Josh Gordon's season is up in the air for the umpteenth time. After his year-long suspension was upheld last week, word has come out that the NFL and its players' union are close to a new drug testing agreement that, if finalized, might mean Gordon's ban will be shortened. But in the meantime, the Browns wideout is assuming he's not going to be playing football until next August . He has decided to pass the time doing what any right-minded athlete does when he's not pushing the limits of his own body: He's going to hawk Chevys.
Gordon's official title of Goodwill Ambassador for Sarchione Auto Group—like a chain of northeast Ohio car dealerships is UNICEF or something—suggests he's going to be spending time at promotional events as a sort of human version of a cardboard cutout of himself. You'll presumably be able to catch him at some Cleveland-area charity barbecue, in a branded polo, shaking hands and doing some forced chuckling. More intriguingly, his new employer also promises Gordon will occasionally be working the lot as a salesman, attempting to find a number that'll put you in a 2015 Silverado today. One imagines that work will be more or less as satisfying as trying to catch passes from Brian Hoyer.
It makes perfect sense that an off-work football player would be working in auto sales. The link between athlete and automobile goes all the way back to the popularization of the car itself. In the 1920s, when professional baseball players were making $5,000 a year and NFL players were even less well-compensated, pitchers and left tackles would often sell cars during the offseason. College athletes have been getting no-show employment gigs at the booster-owned Dodge, Chrysler, and Jeep since before Jerry Tarkanian's first NCAA rule violation. (Incidentally, Tarkanian got in trouble at UNLV for letting players borrow cars from a Las Vegas dealership.) Arnold Palmer, Karl Malone, and Mike Piazza all have a selection of fine motors on hand, available for little to no money down. If you've watched any sporting event in the past year for more than 45 minutes, you're familiar with a man. A man and his truck. It seems like every third ad during a game is trying to sell you something with four wheels and optional leather seating.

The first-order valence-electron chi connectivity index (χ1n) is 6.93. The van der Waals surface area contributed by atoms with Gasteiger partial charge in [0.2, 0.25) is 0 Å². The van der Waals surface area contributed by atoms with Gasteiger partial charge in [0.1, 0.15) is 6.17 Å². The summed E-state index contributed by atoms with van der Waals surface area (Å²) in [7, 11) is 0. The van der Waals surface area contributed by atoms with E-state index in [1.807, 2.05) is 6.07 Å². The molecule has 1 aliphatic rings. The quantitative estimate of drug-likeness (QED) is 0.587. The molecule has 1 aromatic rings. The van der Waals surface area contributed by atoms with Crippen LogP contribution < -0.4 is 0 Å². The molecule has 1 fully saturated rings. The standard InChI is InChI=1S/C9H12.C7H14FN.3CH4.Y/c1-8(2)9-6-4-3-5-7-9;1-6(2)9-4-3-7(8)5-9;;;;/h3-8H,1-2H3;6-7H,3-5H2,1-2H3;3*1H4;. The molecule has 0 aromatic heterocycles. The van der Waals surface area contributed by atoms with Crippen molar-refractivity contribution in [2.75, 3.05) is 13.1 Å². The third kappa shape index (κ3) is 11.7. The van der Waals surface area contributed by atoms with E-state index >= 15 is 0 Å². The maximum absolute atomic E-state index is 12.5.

Since most of us don't live in Cleveland and/or are not in the market for an SUV, all we can hope to gain from Gordon's year in NFL exile is that he cuts a few commercials of his own. There is no art quite like the two-take athlete car ad. These spots have always been amateurish or unintentionally hilarious or Lynchian, but they were also once folkloric. You would only know about that bit where Jason Campbell has a therapy session with a racist caricature, or John Elway ostensibly talking about his old man dick if you resided in a particular television market.
YouTube has taken these local curiosities global. We are now all aware that Tyler Hansbrough can capably channel John C. Reilly, and we're better for possessing that knowledge. So if Josh Gordon were to—just spitballing here—do an ad that somehow humorously dramatizes the time he swapped cars with P.J. Hairston upon meeting the former Tarheel for the very first time at a grocery store, America would hypothetically be all over that. If Gordon can't enrich us with his receiving skills, perhaps he can find a new way to entertain.